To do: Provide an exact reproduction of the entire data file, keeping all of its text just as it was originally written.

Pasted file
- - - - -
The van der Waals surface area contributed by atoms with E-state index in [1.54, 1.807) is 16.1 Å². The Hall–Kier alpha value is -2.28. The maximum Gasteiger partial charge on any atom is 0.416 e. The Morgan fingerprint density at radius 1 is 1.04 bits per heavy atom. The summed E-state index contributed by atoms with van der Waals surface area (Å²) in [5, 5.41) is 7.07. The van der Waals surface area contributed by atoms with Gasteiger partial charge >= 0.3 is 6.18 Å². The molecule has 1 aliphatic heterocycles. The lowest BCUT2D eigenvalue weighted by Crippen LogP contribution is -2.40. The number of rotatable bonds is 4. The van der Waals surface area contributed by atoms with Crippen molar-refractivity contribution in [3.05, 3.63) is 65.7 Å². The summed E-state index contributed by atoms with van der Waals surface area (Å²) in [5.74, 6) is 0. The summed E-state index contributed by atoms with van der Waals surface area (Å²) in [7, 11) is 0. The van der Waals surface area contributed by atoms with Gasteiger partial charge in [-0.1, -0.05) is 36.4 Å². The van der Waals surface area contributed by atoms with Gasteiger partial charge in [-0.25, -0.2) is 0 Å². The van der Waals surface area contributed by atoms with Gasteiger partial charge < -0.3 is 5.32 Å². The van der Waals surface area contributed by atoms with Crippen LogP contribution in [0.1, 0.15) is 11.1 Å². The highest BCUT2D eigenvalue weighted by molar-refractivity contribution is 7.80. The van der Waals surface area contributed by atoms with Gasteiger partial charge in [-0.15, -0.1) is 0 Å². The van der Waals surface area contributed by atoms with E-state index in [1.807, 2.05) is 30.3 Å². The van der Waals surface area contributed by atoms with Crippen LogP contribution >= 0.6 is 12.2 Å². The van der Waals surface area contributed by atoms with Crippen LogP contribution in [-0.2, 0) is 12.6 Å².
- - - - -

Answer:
The van der Waals surface area contributed by atoms with E-state index in [1.54, 1.807) is 16.1 Å². The Hall–Kier alpha value is -2.28. The maximum Gasteiger partial charge on any atom is 0.416 e. The Morgan fingerprint density at radius 1 is 1.04 bits per heavy atom. The summed E-state index contributed by atoms with van der Waals surface area (Å²) in [5, 5.41) is 7.07. The van der Waals surface area contributed by atoms with Gasteiger partial charge >= 0.3 is 6.18 Å². The molecule has 1 aliphatic heterocycles. The lowest BCUT2D eigenvalue weighted by Crippen LogP contribution is -2.40. The number of rotatable bonds is 4. The van der Waals surface area contributed by atoms with Crippen molar-refractivity contribution in [3.05, 3.63) is 65.7 Å². The summed E-state index contributed by atoms with van der Waals surface area (Å²) in [5.74, 6) is 0. The summed E-state index contributed by atoms with van der Waals surface area (Å²) in [7, 11) is 0. The van der Waals surface area contributed by atoms with Gasteiger partial charge in [-0.1, -0.05) is 36.4 Å². The van der Waals surface area contributed by atoms with Gasteiger partial charge in [-0.25, -0.2) is 0 Å². The van der Waals surface area contributed by atoms with Gasteiger partial charge < -0.3 is 5.32 Å². The van der Waals surface area contributed by atoms with Crippen LogP contribution in [0.1, 0.15) is 11.1 Å². The highest BCUT2D eigenvalue weighted by molar-refractivity contribution is 7.80. The van der Waals surface area contributed by atoms with Gasteiger partial charge in [-0.15, -0.1) is 0 Å². The van der Waals surface area contributed by atoms with E-state index in [1.807, 2.05) is 30.3 Å². The van der Waals surface area contributed by atoms with Crippen LogP contribution >= 0.6 is 12.2 Å². The van der Waals surface area contributed by atoms with Crippen LogP contribution in [-0.2, 0) is 12.6 Å².